# Rouché's Theorem

## Theorem

Let $\gamma$ be a closed contour.

Let $D$ be the region enclosed by $\gamma$.

Let $f$ and $g$ be complex-valued functions which are holomorphic in $D$.

Let $\cmod {\map g z} < \cmod {\map f z}$ on $\gamma$.

Then $f$ and $f + g$ have the same number of zeroes in $D$ counted up to multiplicity.

## Proof

Let $N_f$ and $N_{f + g}$ be the number of zeroes of $f$ and $f + g$ in $D$ respectively.

By the Argument Principle:

$\ds N_f = \frac 1 {2 \pi i} \oint_\gamma \frac {\map {f'} z} {\map f z} \rd z$

Similarly:

$\ds N_{f + g} = \frac 1 {2 \pi i} \oint_\gamma \frac {\map {\paren {f + g}'} z} {\map {\paren {f + g} } z} \rd z$

We aim to show that $N_f = N_{f + g}$.

From $\cmod {\map g z} < \cmod {\map f z}$ we have that $f$ is non-zero on $\gamma$, otherwise we would have $\cmod {\map g z} < 0$.

From the fact that $\cmod {\map g z} \ne \cmod {\map f z}$ we also have that $\map g z \ne - \map f z$, so $f + g$ is also non-zero on $\gamma$.

We have:

 $\ds N_{f + g} - N_f$ $=$ $\ds \frac 1 {2 \pi i} \oint_\gamma \frac {\map {\paren {f + g}'} z} {\map {\paren {f + g} } z} \rd z - \frac 1 {2 \pi i} \oint_\gamma \frac {\map {f'} z} {\map f z} \rd z$ $\ds$ $=$ $\ds \frac 1 {2 \pi i} \oint_\gamma \paren {\frac {\map {\paren {f + g}'} z} {\map {\paren {f + g} } z} - \frac {\map {f'} z} {\map f z} } \rd z$ Linear Combination of Contour Integrals $\ds$ $=$ $\ds \frac 1 {2 \pi i} \oint_\gamma \paren {\frac {\map {\paren {f \paren {1 + \frac g f} }'} z} {\map {\paren {\map f {1 + \frac g f} } } z} - \frac {\map {f'} z} {\map f z} } \rd z$ $\ds$ $=$ $\ds \frac 1 {2 \pi i} \oint_\gamma \paren {\frac {\map {\paren {\map {f'} {1 + \frac g f} } } z} {\map {\paren {\map f {1 + \frac g f} } } z} + \frac {\map {\paren {\map f {1 + \frac g f}'} } z} {\map {\paren {\map f {1 + \frac g f} } } z} - \frac {\map {f'} z} {\map f z} } \rd z$ Product Rule for Derivatives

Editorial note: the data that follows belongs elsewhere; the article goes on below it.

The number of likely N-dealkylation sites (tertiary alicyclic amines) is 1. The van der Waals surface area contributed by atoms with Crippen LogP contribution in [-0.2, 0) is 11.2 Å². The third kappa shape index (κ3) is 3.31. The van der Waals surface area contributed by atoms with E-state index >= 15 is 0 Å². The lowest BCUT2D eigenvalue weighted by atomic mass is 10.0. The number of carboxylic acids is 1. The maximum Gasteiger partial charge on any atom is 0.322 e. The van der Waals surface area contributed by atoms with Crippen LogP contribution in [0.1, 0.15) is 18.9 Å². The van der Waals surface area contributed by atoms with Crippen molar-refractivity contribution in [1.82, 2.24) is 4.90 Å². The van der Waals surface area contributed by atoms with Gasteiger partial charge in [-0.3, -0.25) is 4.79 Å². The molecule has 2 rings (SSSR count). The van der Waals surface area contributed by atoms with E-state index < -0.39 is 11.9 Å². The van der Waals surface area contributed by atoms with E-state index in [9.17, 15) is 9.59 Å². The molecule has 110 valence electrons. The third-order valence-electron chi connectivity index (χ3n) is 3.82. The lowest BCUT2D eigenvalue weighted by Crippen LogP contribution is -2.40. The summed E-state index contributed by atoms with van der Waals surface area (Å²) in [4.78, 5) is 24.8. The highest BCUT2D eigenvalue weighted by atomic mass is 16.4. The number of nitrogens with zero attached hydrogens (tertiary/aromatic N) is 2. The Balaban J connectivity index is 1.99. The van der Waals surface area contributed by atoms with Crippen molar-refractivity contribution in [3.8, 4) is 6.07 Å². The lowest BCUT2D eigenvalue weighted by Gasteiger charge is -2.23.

So:

 $\ds \frac 1 {2 \pi i} \oint_\gamma \paren {\frac {\map {\paren {f' \paren {1 + \frac g f} } } z} {\map {\paren {f \paren {1 + \frac g f} } } z} + \frac {\map {\paren {f \paren {1 + \frac g f}'} } z} {\map {\paren {\map f {1 + \frac g f} } } z} - \frac {\map {f'} z} {\map f z} } \rd z$ $=$ $\ds \frac 1 {2 \pi i} \oint_\gamma \paren {\frac {\map {f'} z} {\map f z} + \frac {\map {\paren {1 + \frac g f}'} z} {\map {\paren {1 + \frac g f} } z} - \frac {\map {f'} z} {\map f z} } \rd z$ $\ds$ $=$ $\ds \frac 1 {2 \pi i} \oint_\gamma \frac {\map {\paren {1 + \frac g f}'} z} {\map {\paren {1 + \frac g f} } z} \rd z$

For brevity, write:

$F = 1 + \dfrac g f$

As $\cmod {\dfrac g f} < 1$ on $\gamma$, we must have:

$\cmod {\map \Re {\dfrac g f} } < 1$

That is:

$0 < \map \Re F < 2$

on $\gamma$.

That is, the image of $\gamma$ under $F$ does not encircle $0$.

So, by the definition of winding number, we have:

$\map {\mathrm {Ind}_{\map F \gamma} } 0 = 0$

So:

 $\ds \frac 1 {2 \pi i} \oint_\gamma \frac {\map {F'} z} {\map F z} \rd z$ $=$ $\ds \frac 1 {2 \pi i} \oint_{\map F \gamma} \frac 1 z \rd z$ $\ds$ $=$ $\ds \map {\mathrm {Ind}_{\map F \gamma} } 0$ Definition of Winding Number $\ds$ $=$ $\ds 0$

Hence:

$N_{f + g} = N_f$

$\blacksquare$

## Source of Name

This entry was named for Eugène Rouché.